Local News

Ropes Course Pushes Students to 'REACH' Their Potential

Posted May 7, 1999

— What do you get when you take teenagers out of the classroom, and ask them to solve a problem as a group? Coordinators ofWake County's "REACH" program say you get success.

"Most students do very well out here," says teacher Rob Harris-Cannon. "It's a physical challenge, and it's a mental challenge. If they're having trouble with academics, they can sometimes shine in situations like this."

Sixth and seventh graders from the Mt. Vernon Redirection School in Wake County are learning in a new way. They spent a day on a ropes course near Garner to gain skills they could not get in a classroom.

In one exercise, they go from rope to rope on boxes without touching the ground. Teachers say students who have trouble in the classroom, often flourish at hands-on problem-solving.

The ultimate challenge of the day was a high ropes course suspended from trees.

"In the beginning of the day they say there's no way I'm going to do this, that's too high. I don't want to do it. I'm scared of heights," says program coordinator Amanda Rumsey.

First they learn how to put on their safety equipment. Then, they learn how to use it.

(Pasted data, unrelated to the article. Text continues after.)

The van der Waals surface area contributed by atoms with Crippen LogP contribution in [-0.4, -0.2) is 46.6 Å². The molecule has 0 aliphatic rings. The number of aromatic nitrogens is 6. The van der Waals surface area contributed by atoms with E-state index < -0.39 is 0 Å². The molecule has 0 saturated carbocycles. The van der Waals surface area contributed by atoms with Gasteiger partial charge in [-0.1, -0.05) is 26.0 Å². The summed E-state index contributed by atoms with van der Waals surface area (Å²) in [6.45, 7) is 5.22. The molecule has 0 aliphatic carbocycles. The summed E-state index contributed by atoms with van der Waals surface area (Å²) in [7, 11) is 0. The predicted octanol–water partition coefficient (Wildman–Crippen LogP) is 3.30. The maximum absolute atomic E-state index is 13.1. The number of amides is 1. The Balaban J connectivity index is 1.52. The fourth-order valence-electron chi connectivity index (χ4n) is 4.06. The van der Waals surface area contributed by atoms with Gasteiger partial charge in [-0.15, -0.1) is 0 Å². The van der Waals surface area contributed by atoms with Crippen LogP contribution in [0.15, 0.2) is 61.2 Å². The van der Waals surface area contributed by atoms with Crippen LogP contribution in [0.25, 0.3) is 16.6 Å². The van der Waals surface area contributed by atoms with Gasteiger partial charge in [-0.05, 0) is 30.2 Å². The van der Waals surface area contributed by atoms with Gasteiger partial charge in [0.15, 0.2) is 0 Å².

Teacher Vanette McKinney was surprised by one student who had a hard time paying attention in the classroom, but not there.

"Out here he was an absolutely different person," McKinney said. "He was engaged, he was helpful to others, he listened attentively."

Finally, it was time to put their learning to the test.

One step at a time, students navigate the narrow wires 60 feet above the ground. Their classmates and teachers lend support.

"People encouraged me a whole lot," says student Donivan Bridges. "I wouldn't have been able to get through that last part if Mr. Harris-Canon and Tex wouldn't have helped me."

The kids are learning a lot more than teamwork and confidence, they are learning bravery.

At the end, comes what many believe is the scariest part -- students jump off a high platform and slide down a long wire to the ground.

After they land safely, the teenagers realized that they had learned a lot about themselves.

"I learned to trust myself, encourage and trust other people," says student Michael Gilcrest.

"What we do is we plant a seed and the teachers and counselors can take it back and grow that seed and nurture that seed," says program coordinator Tex Bennett.

Teachers hope lessons learned at the ropes course will translate into the classroom. Some students already see the connection.

"With tests, I keep believing that I could make an A on it, always help other people and let them help me too," says student Brandon Keith.

Teachers say that kind of pride will allow the students to REACH for anything they want out of life.

The ropes course, which is near Garner, is not just for kids. Companies and organizations also use it for team-building exercises, but instructors say the course is particularly valuable for students because it gives them confidence at a crucial point in their lives.

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